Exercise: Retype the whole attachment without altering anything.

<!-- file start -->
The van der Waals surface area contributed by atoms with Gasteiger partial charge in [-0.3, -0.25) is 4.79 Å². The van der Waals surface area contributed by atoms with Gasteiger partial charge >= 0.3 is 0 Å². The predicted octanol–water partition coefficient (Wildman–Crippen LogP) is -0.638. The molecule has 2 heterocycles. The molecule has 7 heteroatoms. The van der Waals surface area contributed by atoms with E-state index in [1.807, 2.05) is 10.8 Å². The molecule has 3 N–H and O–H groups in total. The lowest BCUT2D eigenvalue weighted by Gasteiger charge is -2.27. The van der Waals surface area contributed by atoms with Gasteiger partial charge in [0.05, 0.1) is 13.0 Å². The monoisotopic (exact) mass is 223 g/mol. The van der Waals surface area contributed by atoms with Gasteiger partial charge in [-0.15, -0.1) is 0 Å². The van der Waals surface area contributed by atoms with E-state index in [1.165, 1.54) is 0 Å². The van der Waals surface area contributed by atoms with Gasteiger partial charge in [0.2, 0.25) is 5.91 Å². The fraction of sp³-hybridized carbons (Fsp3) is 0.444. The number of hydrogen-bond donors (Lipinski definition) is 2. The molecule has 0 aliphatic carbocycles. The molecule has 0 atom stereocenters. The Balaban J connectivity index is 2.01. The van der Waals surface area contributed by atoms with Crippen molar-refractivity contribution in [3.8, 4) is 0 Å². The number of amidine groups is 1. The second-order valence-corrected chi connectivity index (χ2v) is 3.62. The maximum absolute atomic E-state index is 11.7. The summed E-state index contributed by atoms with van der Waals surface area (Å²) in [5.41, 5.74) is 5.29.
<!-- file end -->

The van der Waals surface area contributed by atoms with Gasteiger partial charge in [-0.3, -0.25) is 4.79 Å². The van der Waals surface area contributed by atoms with Gasteiger partial charge >= 0.3 is 0 Å². The predicted octanol–water partition coefficient (Wildman–Crippen LogP) is -0.638. The molecule has 2 heterocycles. The molecule has 7 heteroatoms. The van der Waals surface area contributed by atoms with E-state index in [1.807, 2.05) is 10.8 Å². The molecule has 3 N–H and O–H groups in total. The lowest BCUT2D eigenvalue weighted by Gasteiger charge is -2.27. The van der Waals surface area contributed by atoms with Gasteiger partial charge in [0.05, 0.1) is 13.0 Å². The monoisotopic (exact) mass is 223 g/mol. The van der Waals surface area contributed by atoms with Gasteiger partial charge in [-0.15, -0.1) is 0 Å². The van der Waals surface area contributed by atoms with E-state index in [1.165, 1.54) is 0 Å². The van der Waals surface area contributed by atoms with Gasteiger partial charge in [0.2, 0.25) is 5.91 Å². The fraction of sp³-hybridized carbons (Fsp3) is 0.444. The number of hydrogen-bond donors (Lipinski definition) is 2. The molecule has 0 aliphatic carbocycles. The molecule has 0 atom stereocenters. The Balaban J connectivity index is 2.01. The van der Waals surface area contributed by atoms with Crippen molar-refractivity contribution in [3.8, 4) is 0 Å². The number of amidine groups is 1. The second-order valence-corrected chi connectivity index (χ2v) is 3.62. The maximum absolute atomic E-state index is 11.7. The summed E-state index contributed by atoms with van der Waals surface area (Å²) in [5.41, 5.74) is 5.29.